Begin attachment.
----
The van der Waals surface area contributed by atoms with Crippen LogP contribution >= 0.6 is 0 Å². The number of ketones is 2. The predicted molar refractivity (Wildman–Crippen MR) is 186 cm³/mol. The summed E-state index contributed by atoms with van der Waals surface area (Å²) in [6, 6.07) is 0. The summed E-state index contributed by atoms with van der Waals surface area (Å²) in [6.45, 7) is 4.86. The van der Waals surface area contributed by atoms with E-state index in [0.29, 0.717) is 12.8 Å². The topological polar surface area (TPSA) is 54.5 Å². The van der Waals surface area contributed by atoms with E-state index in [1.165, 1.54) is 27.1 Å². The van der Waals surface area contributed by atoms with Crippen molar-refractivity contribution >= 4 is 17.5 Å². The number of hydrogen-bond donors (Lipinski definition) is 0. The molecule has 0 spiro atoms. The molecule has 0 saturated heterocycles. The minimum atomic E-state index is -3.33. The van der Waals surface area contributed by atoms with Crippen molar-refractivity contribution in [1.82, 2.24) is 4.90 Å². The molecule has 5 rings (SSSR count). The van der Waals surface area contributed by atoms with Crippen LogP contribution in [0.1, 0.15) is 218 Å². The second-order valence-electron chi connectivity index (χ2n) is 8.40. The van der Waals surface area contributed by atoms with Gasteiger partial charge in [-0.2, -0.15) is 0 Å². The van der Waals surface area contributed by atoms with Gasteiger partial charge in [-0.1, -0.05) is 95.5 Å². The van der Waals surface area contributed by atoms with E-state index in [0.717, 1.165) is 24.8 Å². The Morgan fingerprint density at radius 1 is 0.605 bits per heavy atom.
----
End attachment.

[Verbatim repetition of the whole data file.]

The van der Waals surface area contributed by atoms with Crippen LogP contribution >= 0.6 is 0 Å². The number of ketones is 2. The predicted molar refractivity (Wildman–Crippen MR) is 186 cm³/mol. The summed E-state index contributed by atoms with van der Waals surface area (Å²) in [6, 6.07) is 0. The summed E-state index contributed by atoms with van der Waals surface area (Å²) in [6.45, 7) is 4.86. The van der Waals surface area contributed by atoms with E-state index in [0.29, 0.717) is 12.8 Å². The topological polar surface area (TPSA) is 54.5 Å². The van der Waals surface area contributed by atoms with E-state index in [1.165, 1.54) is 27.1 Å². The van der Waals surface area contributed by atoms with Crippen molar-refractivity contribution >= 4 is 17.5 Å². The number of hydrogen-bond donors (Lipinski definition) is 0. The molecule has 0 spiro atoms. The molecule has 0 saturated heterocycles. The minimum atomic E-state index is -3.33. The van der Waals surface area contributed by atoms with Crippen molar-refractivity contribution in [1.82, 2.24) is 4.90 Å². The molecule has 5 rings (SSSR count). The van der Waals surface area contributed by atoms with Crippen LogP contribution in [0.1, 0.15) is 218 Å². The second-order valence-electron chi connectivity index (χ2n) is 8.40. The van der Waals surface area contributed by atoms with Gasteiger partial charge in [-0.2, -0.15) is 0 Å². The van der Waals surface area contributed by atoms with Gasteiger partial charge in [-0.1, -0.05) is 95.5 Å². The van der Waals surface area contributed by atoms with E-state index in [0.717, 1.165) is 24.8 Å². The Morgan fingerprint density at radius 1 is 0.605 bits per heavy atom.